Jinan Younis besluttede at starte en feministisk klub på sin skole i England. Så kom reaktionen. Dette er 2013, and still we get this.
What I hadn’t anticipated on setting up the feminist society was a massive backlash from the boys in my wider peer circle. They took to Twitter and started a campaign of abuse against me. I was called a “feminist bitch”, accused of “feeding [girls] bullshit”, and in a particularly racist comment was told “all this feminism bull won’t stop uncle Sanjit from marrying you when you leave school”.
Our feminist society was derided with retorts such as, “FemSoc, is that for real? #DPMO” [don’t piss me off] and every attempt we made to start a serious debate was met with responses such as “feminism and rape are both ridiculously tiring”.
The more girls started to voice their opinions about gender issues, the more vitriolic the boys’ abuse became. One boy declared that “bitches should keep their bitchiness to their bitch-selves #BITCH” and another smugly quipped, “feminism doesn’t mean they don’t like the D, they just haven’t found one to satisfy them yet.” Any attempt we made to stick up for each other was aggressively shot down with “get in your lane before I par [ridicule] you too”, or belittled with remarks like “cute, they got offended”.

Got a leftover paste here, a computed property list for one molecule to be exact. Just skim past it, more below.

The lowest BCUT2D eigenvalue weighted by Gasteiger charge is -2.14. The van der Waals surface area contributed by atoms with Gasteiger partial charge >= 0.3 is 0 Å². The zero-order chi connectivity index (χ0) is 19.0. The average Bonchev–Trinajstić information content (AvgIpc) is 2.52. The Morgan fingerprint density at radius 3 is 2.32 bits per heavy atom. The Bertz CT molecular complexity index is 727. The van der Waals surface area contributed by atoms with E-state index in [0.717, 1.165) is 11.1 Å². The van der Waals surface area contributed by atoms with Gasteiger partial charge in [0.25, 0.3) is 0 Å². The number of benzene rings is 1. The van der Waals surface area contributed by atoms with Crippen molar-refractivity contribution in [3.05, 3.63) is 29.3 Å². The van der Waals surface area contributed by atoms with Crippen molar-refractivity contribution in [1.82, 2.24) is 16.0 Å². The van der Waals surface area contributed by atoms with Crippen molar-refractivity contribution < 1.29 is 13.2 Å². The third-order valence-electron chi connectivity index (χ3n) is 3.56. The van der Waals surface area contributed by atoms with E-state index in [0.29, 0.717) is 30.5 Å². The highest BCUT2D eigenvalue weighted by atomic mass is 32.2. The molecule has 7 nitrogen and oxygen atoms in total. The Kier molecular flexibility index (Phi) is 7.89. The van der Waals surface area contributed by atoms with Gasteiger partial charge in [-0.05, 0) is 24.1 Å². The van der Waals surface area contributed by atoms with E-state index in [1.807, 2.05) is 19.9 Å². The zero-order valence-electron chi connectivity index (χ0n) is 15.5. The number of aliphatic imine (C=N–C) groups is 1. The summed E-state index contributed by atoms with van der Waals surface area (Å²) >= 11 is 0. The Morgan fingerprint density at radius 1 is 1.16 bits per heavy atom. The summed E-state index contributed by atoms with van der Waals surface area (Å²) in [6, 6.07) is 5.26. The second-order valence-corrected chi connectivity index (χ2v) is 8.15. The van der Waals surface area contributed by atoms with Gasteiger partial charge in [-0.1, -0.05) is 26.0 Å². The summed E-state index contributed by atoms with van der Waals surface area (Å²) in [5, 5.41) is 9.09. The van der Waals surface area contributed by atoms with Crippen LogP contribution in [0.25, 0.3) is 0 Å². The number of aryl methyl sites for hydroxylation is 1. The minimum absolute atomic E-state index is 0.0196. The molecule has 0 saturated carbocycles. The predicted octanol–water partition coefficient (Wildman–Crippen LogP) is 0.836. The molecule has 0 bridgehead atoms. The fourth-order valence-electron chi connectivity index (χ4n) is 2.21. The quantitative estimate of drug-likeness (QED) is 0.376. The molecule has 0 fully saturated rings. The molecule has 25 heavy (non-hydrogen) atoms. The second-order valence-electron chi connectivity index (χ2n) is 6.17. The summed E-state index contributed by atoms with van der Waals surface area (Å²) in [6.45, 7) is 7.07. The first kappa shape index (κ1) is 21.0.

The situation recently reached a crescendo when our feminist society decided to take part in a national project called Who Needs Feminism. We took photos of girls standing with a whiteboard on which they completed the sentence “I need feminism because…”, often delving into painful personal experiences to articulate why feminism was important to them.
When we posted these pictures online we were subject to a torrent of degrading and explicitly sexual comments.
We were told that our “militant vaginas” were “as dry as the Sahara desert”, girls who complained of sexual objectification in their photos were given ratings out of 10, details of the sex lives of some of the girls were posted beside their photos, and others were sent threatening messages warning them that things would soon “get personal”.
We, a group of 16-, 17- and 18-year-old girls, have made ourselves vulnerable by talking about our experiences of sexual and gender oppression only to elicit the wrath of our male peer group. Instead of our school taking action against such intimidating behaviour, it insisted that we remove the pictures.
Unge kvinder, der insisterer på deres ligeværd, udsættes for chikane og hån – og omgivelsernes (i dette tilfælde skolens) bud på en reaktion er at bede dem lade være med sådan at provokere. Er det virkelig 2013, vi skriver?